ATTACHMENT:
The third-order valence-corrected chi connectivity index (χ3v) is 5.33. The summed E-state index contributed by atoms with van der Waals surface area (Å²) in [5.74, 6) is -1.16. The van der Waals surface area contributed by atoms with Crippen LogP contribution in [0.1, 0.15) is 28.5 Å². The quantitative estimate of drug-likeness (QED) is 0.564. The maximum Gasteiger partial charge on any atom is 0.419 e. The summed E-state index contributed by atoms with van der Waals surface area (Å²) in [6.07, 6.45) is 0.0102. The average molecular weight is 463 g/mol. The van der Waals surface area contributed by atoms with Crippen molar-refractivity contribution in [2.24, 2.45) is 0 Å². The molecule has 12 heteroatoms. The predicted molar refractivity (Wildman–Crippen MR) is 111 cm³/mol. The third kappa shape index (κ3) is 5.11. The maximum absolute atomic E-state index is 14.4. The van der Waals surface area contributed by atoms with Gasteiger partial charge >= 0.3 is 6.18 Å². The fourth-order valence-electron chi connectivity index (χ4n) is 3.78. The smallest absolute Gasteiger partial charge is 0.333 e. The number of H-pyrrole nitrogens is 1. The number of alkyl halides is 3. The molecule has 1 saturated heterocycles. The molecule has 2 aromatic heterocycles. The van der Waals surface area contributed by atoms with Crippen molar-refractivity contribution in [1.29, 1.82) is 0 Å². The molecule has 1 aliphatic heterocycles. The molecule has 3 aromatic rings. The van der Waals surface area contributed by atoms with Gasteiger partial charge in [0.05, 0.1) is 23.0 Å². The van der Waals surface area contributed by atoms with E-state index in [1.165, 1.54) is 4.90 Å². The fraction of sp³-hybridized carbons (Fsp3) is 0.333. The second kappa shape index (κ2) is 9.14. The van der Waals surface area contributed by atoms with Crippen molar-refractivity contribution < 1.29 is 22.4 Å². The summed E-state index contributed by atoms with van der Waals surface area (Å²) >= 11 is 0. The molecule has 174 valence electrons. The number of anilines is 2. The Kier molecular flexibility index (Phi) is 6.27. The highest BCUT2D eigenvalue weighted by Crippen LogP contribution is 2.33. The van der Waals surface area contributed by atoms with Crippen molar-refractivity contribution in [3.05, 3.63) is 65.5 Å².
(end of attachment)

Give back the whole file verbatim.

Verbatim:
The third-order valence-corrected chi connectivity index (χ3v) is 5.33. The summed E-state index contributed by atoms with van der Waals surface area (Å²) in [5.74, 6) is -1.16. The van der Waals surface area contributed by atoms with Crippen LogP contribution in [0.1, 0.15) is 28.5 Å². The quantitative estimate of drug-likeness (QED) is 0.564. The maximum Gasteiger partial charge on any atom is 0.419 e. The summed E-state index contributed by atoms with van der Waals surface area (Å²) in [6.07, 6.45) is 0.0102. The average molecular weight is 463 g/mol. The van der Waals surface area contributed by atoms with Crippen molar-refractivity contribution in [2.24, 2.45) is 0 Å². The molecule has 12 heteroatoms. The predicted molar refractivity (Wildman–Crippen MR) is 111 cm³/mol. The third kappa shape index (κ3) is 5.11. The maximum absolute atomic E-state index is 14.4. The van der Waals surface area contributed by atoms with Gasteiger partial charge >= 0.3 is 6.18 Å². The fourth-order valence-electron chi connectivity index (χ4n) is 3.78. The smallest absolute Gasteiger partial charge is 0.333 e. The number of H-pyrrole nitrogens is 1. The number of alkyl halides is 3. The molecule has 1 saturated heterocycles. The molecule has 2 aromatic heterocycles. The van der Waals surface area contributed by atoms with Crippen molar-refractivity contribution in [1.29, 1.82) is 0 Å². The molecule has 1 aliphatic heterocycles. The molecule has 3 aromatic rings. The van der Waals surface area contributed by atoms with Gasteiger partial charge in [0.05, 0.1) is 23.0 Å². The van der Waals surface area contributed by atoms with E-state index in [1.165, 1.54) is 4.90 Å². The fraction of sp³-hybridized carbons (Fsp3) is 0.333. The second kappa shape index (κ2) is 9.14. The van der Waals surface area contributed by atoms with Crippen molar-refractivity contribution < 1.29 is 22.4 Å². The summed E-state index contributed by atoms with van der Waals surface area (Å²) >= 11 is 0. The molecule has 174 valence electrons. The number of anilines is 2. The Kier molecular flexibility index (Phi) is 6.27. The highest BCUT2D eigenvalue weighted by Crippen LogP contribution is 2.33. The van der Waals surface area contributed by atoms with Crippen molar-refractivity contribution in [3.05, 3.63) is 65.5 Å².